Timothy Gene Sojka
Imagine sitting at a table in the dining establishment of your dreams. Smells of decadence waft through the air, the waiter’s attire suggest an evening of elegance. The appetizer amuses your palate just before your salad arrives, highlighted by innovative presentation and bold new flavors.
The entrée, cooked to perfection fills your tummy … and your soul. The dessert takes you back to your grandmother’s kitchen and your favorite indulgence.
How could the evening be more perfect?
Then you asked for the check.
Your waiter takes your AMEX, but does not return with your card or bill promptly.
Your concert tickets announce the show starts in 45 minutes. You previously adored server, delivers drinks to the neighboring tables, collects dishes from the table of eight, then heads toward the back. Moments later you see him tip-flirting the grand marmes in the corner, chatting up the assistant manager, and for gosh sake why is the hostess giving him a new table, when he can’t even bring your bill.
You finally get the bill, pay in a huff and leave the restaurant. The amusing appetizer and culinary induced memories of your grandmother’s kitchen, long forgot. You remember the ending, the delay in getting the check.
Restaurants and movies are exactly the same. Everyone remembers how it ends.
When a reader selects a novel, they agree to give the writer hours of their time. The reader assumes a contract has been drawn with the writer, a promise that the author will not let them down in the end. The greater the promise of a novel or show, the angrier the reader or viewer becomes with flaccid endings.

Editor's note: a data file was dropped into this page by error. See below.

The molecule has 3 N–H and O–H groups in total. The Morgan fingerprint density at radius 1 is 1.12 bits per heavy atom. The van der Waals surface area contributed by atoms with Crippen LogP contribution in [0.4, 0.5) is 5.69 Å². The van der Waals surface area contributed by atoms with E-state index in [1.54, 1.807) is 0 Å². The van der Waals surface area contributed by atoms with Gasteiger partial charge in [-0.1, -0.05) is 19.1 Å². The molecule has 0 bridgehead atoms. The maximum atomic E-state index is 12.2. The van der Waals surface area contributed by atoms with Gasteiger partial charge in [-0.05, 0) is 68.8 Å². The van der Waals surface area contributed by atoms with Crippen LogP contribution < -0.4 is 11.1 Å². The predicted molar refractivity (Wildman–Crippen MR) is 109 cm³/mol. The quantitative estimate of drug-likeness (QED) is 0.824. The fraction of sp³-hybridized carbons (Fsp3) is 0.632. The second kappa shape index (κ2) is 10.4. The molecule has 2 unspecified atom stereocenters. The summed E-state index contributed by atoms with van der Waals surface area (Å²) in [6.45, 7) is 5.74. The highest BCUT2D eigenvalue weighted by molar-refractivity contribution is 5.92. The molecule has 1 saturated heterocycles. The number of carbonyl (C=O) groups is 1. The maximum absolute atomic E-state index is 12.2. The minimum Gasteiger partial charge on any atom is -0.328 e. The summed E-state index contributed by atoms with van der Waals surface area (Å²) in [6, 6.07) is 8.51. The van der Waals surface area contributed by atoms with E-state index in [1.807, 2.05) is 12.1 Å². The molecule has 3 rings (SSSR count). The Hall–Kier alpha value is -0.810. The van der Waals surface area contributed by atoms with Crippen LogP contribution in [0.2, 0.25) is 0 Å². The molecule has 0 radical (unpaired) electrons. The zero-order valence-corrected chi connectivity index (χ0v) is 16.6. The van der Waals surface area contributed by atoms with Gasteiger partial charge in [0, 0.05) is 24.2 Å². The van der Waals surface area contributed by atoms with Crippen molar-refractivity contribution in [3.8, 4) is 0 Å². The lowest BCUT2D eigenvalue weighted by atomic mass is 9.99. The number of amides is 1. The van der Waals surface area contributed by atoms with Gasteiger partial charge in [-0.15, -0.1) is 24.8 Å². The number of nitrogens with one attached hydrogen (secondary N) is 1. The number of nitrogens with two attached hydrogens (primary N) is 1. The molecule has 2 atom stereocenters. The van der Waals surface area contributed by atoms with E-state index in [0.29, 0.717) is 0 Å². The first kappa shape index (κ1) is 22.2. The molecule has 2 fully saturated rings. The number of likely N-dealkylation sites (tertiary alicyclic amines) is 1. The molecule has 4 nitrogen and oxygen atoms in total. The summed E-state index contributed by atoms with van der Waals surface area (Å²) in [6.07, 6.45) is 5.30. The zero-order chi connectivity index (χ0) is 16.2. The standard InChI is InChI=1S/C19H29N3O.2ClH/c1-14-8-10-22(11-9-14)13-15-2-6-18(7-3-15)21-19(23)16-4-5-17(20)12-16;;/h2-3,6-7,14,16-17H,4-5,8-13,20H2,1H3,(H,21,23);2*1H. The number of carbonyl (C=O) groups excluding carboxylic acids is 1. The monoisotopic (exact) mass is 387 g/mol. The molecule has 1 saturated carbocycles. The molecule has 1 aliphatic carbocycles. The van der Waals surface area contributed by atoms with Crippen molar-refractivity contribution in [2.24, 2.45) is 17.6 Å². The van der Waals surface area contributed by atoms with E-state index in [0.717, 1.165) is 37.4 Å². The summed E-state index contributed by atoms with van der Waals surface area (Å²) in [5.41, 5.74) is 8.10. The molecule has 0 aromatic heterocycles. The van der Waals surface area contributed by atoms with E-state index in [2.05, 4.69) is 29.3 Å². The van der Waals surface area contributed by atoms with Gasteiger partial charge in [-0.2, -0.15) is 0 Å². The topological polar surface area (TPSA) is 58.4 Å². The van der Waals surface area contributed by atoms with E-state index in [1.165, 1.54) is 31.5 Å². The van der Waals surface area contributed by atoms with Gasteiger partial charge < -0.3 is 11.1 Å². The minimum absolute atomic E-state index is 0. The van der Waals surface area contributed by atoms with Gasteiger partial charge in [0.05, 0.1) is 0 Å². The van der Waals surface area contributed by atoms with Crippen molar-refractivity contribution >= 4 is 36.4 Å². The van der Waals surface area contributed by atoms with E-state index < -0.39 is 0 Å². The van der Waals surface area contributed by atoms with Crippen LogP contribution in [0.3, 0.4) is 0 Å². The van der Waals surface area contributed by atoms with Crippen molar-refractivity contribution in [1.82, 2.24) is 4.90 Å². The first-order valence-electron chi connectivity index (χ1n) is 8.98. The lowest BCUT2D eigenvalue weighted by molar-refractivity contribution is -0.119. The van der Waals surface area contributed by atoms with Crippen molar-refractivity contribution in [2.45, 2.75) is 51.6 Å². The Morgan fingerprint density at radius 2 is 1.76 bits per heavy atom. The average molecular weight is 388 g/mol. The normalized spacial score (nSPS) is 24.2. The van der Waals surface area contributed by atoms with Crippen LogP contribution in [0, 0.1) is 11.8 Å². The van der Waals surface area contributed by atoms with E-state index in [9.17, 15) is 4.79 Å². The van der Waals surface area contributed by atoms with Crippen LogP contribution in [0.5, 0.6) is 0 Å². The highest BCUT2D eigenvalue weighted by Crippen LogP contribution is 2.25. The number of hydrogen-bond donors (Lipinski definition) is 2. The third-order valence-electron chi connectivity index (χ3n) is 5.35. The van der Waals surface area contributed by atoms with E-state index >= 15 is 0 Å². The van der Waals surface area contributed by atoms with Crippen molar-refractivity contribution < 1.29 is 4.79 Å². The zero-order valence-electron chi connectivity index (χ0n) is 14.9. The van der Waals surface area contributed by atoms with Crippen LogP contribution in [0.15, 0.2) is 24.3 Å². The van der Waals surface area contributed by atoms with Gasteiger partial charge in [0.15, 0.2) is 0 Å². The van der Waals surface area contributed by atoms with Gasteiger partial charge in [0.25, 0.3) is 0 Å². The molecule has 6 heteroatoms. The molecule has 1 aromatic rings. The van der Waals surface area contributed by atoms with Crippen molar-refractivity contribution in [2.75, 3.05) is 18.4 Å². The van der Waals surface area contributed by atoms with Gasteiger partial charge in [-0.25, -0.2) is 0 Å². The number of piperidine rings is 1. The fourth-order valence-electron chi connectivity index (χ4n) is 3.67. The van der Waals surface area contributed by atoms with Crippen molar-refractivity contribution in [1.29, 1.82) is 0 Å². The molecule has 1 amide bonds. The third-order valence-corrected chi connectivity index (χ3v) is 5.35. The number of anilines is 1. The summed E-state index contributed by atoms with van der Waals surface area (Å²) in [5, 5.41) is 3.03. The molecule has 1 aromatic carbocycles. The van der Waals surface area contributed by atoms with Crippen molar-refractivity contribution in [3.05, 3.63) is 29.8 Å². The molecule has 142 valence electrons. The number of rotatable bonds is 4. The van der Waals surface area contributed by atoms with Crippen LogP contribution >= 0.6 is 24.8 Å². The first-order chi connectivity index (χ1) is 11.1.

Think for a moment, a novel starts great, the second act proves enchanting and enlightening then the ending sucks. A bad ending sticks to a reader like the smell of dog crap hangs on to your favorite shoes, no matter how many times you wash them, why don’t people pick up after their dog … sorry tangent.
Games of Thrones developed into one of the greatest cable series of our time; show-stopping effects, beautiful people, well written, innovative. The Hodor plot twist remains a jaw dropper. Still, when fellow viewers, people who invested years in the HBO show discuss the ending one word rises, vitriol.
Bad endings fail to deliver on their promise (Bran, seriously), or outright lie at the worst (The show’s creators spent eight seasons telling me Daenerys would never do that).
To avoid disappointment writers must start knowing the ending. The final scenes must deliver unpredictability and inevitability. When the ending arrives, readers must be unprepared but understand … of course … How could the movie end any other way?
As a slow arriving check can destroy a great dining experience, a prompt bill may leave a diner with a warm last memory; at least I’ll make my meeting.
A fantastic ending offers so much more, a chance for readers to promote an average book to good, a good book to great, and a great book into a classic.
May all your checks arrive promptly and all your books end well.
About the Author
Tim writes for enjoyment, paddle-boards for stress relief, and runs so he can eat Tex-Mex. He has a passion for plot twists and pushing the “philosophically pure” to the point of hypocrisy. Tim enjoys time with his wife Lori, hanging out with his daughter Abigail and playing 42 Dominoes with his mother and grandmother. Sojka’s debut novel Payback Jack became a #1 Amazon Thriller and received 5-Star Reviews from around the globe.